Which Winery

Learning About Argentine Wine:

One Glass at a Time.

by Molly Hetz

As my friends were putting the final touches on their job resumes, stressing about whether or not they would find work after college, I was purchasing a one way ticket to Argentina.

I decided to travel light. I had no idea how long I would be in Argentina for and the last thing I wanted was to be tied down.  I packed a few essential items, a Spanish-English dictionary, a notebook, and corkscrew. This journey wasn’t just about learning Spanish; it was about learning the language of Argentine wine.

After four years of college, I was ready to dive right into the world of wine, and Mendoza was the place to be.  As a native Californian, I knew finding work in Napa or Sonoma would not be hard, but I wanted to do more than just pour wine at a tasting bar. I wanted to really work in the industry. I wanted to meet winemakers, get my hands dirty, harvest, learn a new language, and taste lots of new wines.

Over these past three years that is exactly what I have done. I have learned about Argentine wine from the source. I have walked through countless vineyards, tasted grapes as they go through their maturation cycle, and sampled just about every varietal of wine grown in Mendoza, some of my favorites being: Torrontes, Cabernet Franc and the infamous Malbec. At each winery I visited, the winemaker or guide would hand me a glass and ask a similar version of the same question: ¨have you tasted a Mendocinean …(Malbec, Torrontes, you name it).¨ My answer was always no, and with that, another wine was poured into the glass and the conversation continued.

With each glass, I learned something new. Whether it was about a new varietal, aroma or just the basics of how to taste a wine properly, which stemware is used for white vs. red varietals, the ideal serving temperature, or how oak aging affects a wine’s aromas and flavors. I learned how to listen and learn with my palate. It may sound like a hard thing to master, but believe me, I enjoyed every moment. I was like a kid in the candy store, yet instead of the candy store I was in the vineyards, and the wine glass was my treat.

The beauty of wine is that you can never know too much. Every winery, every vineyard, every winemaker has something new to teach you, and Mendoza, Argentina is the perfect classroom. I hope everyone has the chance in their lifetime to visit Mendoza and experience the magic for themselves, but for now – let me take you there myself.

Furrow Irrigation at Domaine St. Diego

Imagine a vast area divided into 4 distinctive grape growing zones: Maipu, Lujan de Cuyo, Eastern Mendoza and the Uco Valley, accounting for over 148,000 hectares of planted vineyards. Vineyard altitudes range from 2,000 - 4,700 feet above sea level, depending on each region´s geographic location. Mendoza is a semi-arid desert located in the western foothills of the Andes Mountains and receives less than 10 inches of rainfall per year. As you can imagine, that makes grape growing a bit tricky, thus the region relies on an intricate system of irrigation canals as its lifeline. The majority of wineries in Lujan de Cuyo, Maipu and Eastern Mendoza depend on a traditional system known as furrow irrigation. Furrow irrigation floods the vineyards with varying quantities of water, depending on the time of year and stage of the vine´s growing cycle. In the Uco Valley, most vineyards have elaborate drip irrigation systems that use new technology and gently trickle water to the vine´s roots.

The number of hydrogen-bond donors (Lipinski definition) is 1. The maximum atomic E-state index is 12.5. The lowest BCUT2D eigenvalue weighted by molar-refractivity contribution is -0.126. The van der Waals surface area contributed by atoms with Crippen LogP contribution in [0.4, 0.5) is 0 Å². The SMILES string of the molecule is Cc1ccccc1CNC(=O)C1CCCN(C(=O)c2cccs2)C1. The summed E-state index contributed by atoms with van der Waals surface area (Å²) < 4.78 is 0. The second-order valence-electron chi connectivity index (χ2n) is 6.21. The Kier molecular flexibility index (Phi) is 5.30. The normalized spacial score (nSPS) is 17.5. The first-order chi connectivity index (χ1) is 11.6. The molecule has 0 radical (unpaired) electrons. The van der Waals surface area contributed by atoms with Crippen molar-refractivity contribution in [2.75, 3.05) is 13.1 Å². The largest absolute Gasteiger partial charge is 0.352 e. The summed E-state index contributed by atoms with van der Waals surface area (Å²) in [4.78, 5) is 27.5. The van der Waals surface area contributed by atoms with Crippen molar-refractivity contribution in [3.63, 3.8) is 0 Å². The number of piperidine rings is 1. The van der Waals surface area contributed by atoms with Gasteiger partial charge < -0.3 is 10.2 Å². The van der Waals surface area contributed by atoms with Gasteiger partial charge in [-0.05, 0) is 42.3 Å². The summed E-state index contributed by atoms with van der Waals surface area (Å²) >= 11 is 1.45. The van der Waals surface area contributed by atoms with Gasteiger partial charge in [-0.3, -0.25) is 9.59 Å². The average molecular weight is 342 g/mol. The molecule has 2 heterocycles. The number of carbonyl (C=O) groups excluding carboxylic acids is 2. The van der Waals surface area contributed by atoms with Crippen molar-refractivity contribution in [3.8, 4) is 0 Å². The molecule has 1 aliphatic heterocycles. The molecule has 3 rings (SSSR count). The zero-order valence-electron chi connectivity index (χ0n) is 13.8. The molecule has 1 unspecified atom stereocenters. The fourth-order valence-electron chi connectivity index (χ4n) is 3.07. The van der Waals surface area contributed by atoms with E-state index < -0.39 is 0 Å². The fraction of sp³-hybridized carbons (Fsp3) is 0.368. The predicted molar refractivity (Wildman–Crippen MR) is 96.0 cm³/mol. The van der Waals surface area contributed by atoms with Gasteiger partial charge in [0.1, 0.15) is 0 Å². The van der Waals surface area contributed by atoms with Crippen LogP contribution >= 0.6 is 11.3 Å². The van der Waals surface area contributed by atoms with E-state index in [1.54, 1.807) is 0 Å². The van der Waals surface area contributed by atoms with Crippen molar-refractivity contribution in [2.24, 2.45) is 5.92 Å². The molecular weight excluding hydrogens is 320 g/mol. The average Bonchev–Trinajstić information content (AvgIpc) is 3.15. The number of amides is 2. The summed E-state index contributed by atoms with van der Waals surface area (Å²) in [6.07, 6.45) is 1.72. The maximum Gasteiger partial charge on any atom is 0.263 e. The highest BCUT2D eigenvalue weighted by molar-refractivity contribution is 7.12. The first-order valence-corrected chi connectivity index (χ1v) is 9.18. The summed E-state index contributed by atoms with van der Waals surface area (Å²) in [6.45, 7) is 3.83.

As you walk through Mendoza´s vineyards you will notice the diversity of the soil at your feet. Soils range from sandy to clay, but are predominately loamy with excellent drainage. This lends to an ideal environment for producing varietals such as Malbec, Cabernet Sauvignon and Chardonnay.

I will never forget the first time I visited Domaine St. Diego winery in Maipu, and was taught about Mendoza´s unique terroir. Maria Laura Mendoza, daughter of head winemaker Angel Mendoza, explained how her family´s 3 hectare property received its water, as well as why they had chosen to work with Chardonnay, Malbec, Cabernet Franc and Cabernet Sauvignon grapes. Maria Laura led me through her family´s property, and as we walked past the vines she began collecting leaves from each varietal, explaining the differences between the leaves, varietals, and occasionally grabbing a berry for me to sample. Within minutes she had deconstructed all my previous beliefs. Just seconds after I had met her, she was teaching me things no book had ever been able to do. I learned why Malbec grows so well in loamy soils, why the grape thrives at high altitudes, what gives the varietal a plum/violet complexion. Before long I began to understand why Mendoza is known as the Land of the Malbec, and I could feel the passion locals have for viticulture.

The vineyards at Domaine St. Diego

For those looking to experience something new, Mendoza is a destination that never stops sharing. What makes this region unique is the people who call it home. They will take you into their vineyards, through their wineries, explaining each step of the winemaking process. They will open their cellar door and pour you a glass of their favorite vintage, because in teaching they are sharing their passion; a passion that has been passed down from generation to generation.

Mendoza has much to offer, both to temporary travelers and those looking to build a life for themselves.

You may enter Mendoza as a stranger, but you will surely leave with many new friends, and a suitcase full of unforgettable wines.





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